in Features | 01 OCT 08
Featured in
Issue 118

'Seizure' by Roger Hiorns

A commission that involved the artist filling a condemned building with 90,000 litres of chemical liquid

in Features | 01 OCT 08

How does this project relate to your earlier work?
It’s bringing to a conclusion a type of work that I have previously made, and encouraging me to continue elsewhere. It’s useful. This new work is quite aggressive, and so seems to be an amplification of more modest works from the past that are also a little aggressive.

How long did this work take to complete?
From start to finish, about a year.

How was the work made?
Ninety thousand litres of liquid chemical were introduced into a building in central London.

Did the work change during the making of it?
In manufacture it’s very important that the work doesn’t change. We had to follow a consistent plan, and the art work should never exist in the hundreds of decisions that collude to make it real, so currently the piece remains very simple. The building process is not the most important part to understand, even though to some people, of course, it holds a key to interpretation at a later date. I do anticipate some change in the state of the work following the introduction and the later draining away of the crystallizing chemical, but to what degree is uncertain. It’s a blind method. The final aesthetic remains consistently ambiguous to me in the production of all my works and is not my greatest concern. A constant state of aesthetic deferral has its uses psychologically, and keeps you firmly away from style.

Who was involved with the making of the work?
Rob Bowman, Tom Carter, Barry Goillau, Roger Hiorns, James Lingwood, Broa Sams, James Smith, Anastasia Walsh, Kevin Williams.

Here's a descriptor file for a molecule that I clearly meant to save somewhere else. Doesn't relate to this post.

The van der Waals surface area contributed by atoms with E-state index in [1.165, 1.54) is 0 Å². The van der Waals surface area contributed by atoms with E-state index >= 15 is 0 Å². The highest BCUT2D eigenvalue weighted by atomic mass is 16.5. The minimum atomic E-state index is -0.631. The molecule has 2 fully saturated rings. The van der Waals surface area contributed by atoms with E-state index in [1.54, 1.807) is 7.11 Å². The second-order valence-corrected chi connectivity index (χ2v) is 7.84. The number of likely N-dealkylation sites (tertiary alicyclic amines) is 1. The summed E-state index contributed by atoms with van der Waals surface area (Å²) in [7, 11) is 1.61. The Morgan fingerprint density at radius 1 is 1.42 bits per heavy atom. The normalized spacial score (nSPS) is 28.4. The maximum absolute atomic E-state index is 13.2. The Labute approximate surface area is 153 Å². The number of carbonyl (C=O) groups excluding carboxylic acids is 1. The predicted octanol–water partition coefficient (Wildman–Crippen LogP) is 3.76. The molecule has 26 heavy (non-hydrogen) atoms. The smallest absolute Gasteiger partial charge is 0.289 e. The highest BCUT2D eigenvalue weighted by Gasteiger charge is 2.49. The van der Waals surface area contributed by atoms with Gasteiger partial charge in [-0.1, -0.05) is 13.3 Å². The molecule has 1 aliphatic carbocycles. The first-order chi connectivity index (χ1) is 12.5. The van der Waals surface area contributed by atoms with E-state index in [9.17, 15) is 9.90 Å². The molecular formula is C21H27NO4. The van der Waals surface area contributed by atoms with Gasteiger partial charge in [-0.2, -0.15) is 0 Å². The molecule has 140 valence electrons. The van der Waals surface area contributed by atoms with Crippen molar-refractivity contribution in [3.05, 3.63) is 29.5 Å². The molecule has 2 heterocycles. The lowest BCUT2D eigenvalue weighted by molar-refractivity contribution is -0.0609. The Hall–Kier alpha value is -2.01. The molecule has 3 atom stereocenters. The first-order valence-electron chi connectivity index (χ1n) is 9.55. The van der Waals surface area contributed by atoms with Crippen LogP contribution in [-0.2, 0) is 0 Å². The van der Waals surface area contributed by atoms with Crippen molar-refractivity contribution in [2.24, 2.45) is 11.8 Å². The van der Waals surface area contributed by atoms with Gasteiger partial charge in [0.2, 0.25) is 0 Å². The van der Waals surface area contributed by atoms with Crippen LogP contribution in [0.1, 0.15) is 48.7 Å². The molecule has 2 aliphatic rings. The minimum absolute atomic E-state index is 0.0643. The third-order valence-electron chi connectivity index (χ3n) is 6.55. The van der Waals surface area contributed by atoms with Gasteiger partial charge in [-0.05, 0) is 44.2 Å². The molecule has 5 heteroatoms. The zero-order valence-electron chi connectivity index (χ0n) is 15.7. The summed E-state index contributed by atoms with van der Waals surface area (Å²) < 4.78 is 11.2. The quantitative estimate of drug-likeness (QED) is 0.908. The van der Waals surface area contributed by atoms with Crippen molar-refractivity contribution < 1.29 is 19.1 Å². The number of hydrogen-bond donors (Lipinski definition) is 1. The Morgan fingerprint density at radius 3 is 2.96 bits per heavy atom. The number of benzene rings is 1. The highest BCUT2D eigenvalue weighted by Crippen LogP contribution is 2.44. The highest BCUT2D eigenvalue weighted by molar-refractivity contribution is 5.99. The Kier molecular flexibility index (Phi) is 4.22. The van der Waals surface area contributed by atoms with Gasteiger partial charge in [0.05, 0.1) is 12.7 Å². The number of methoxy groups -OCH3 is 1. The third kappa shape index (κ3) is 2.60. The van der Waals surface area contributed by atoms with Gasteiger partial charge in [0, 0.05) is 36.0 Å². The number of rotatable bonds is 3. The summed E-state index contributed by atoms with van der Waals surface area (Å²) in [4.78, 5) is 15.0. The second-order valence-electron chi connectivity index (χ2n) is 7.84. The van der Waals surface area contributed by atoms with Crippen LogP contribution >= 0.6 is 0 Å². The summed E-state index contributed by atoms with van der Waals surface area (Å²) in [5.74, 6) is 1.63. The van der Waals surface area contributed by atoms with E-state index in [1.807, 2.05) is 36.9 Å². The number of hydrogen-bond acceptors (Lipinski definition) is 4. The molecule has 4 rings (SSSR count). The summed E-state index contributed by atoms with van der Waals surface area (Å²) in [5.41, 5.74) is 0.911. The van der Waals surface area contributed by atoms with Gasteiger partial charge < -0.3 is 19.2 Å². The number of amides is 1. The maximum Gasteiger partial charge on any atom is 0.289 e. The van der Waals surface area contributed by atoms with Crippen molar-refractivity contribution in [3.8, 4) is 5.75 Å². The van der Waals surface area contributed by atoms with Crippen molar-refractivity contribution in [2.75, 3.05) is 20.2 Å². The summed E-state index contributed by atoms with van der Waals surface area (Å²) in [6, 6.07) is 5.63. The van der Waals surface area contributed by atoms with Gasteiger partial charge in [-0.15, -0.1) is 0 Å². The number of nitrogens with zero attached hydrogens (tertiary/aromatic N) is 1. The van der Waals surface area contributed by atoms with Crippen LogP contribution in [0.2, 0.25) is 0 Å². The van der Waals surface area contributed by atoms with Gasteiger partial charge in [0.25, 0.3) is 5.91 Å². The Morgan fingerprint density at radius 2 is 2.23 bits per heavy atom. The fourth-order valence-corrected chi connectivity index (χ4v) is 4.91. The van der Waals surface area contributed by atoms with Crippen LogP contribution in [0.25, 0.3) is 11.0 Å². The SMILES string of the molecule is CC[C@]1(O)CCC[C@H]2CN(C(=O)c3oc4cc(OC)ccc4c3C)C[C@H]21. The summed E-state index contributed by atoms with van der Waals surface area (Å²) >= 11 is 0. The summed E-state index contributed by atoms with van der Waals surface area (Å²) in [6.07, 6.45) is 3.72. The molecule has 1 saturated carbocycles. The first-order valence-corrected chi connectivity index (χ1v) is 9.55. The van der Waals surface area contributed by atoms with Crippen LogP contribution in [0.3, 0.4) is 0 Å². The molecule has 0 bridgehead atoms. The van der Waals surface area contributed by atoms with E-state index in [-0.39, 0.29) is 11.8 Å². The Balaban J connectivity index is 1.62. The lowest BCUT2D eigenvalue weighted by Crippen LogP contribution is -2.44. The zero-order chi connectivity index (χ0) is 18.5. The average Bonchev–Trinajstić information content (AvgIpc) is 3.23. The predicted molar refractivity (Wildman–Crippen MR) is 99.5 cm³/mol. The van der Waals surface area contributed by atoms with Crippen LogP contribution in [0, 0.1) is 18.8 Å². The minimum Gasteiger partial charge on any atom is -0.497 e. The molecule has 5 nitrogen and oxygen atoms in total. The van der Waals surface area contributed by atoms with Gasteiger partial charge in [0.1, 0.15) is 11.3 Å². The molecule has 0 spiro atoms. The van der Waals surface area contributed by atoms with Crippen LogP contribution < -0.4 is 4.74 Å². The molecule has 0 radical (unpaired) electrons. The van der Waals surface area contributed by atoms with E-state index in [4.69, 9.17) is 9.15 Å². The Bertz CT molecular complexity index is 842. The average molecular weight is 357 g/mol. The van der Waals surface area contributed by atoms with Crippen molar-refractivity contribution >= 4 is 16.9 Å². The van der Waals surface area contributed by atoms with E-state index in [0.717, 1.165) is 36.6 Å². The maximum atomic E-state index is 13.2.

At what stage during its manifestation was it given a title?
Seizure is the title, and it came quite late. It could have been called anything, and this is a good thing for any art work. Seizure was most useful – it implies a loss of control, and that’s simply what we’re doing on a greater scale; we have no control over the work, and we planned the removal of our responsibility in its making from the beginning – it was the first thing we did, in fact. We became obsolete very early on.

Is the work what you expected it to be before it was made?
In its present state, yes. At the time of writing it’s currently growing, and the crystallization has not been arrested and the work has not yet been opened up. Next is the corrupting influence of the viewer, the work’s deepest compromise.

Who, if anyone, commissioned the work, and how does the context it will be exhibited in influence its creation?
The answer to the first part of the question is simple: the work was commissioned by Artangel and the Jerwood Charitable Trust. Contemporary art is tampered with consistently from conception. These give-and-take balances are the most interesting consideration it currently has. The work belongs neither to the artist nor the audience – a pure ambiguity can be anticipated, perhaps. (It’s useful to consider that the work is for no one.)

Roger Hiorns spoke to Tom Morton.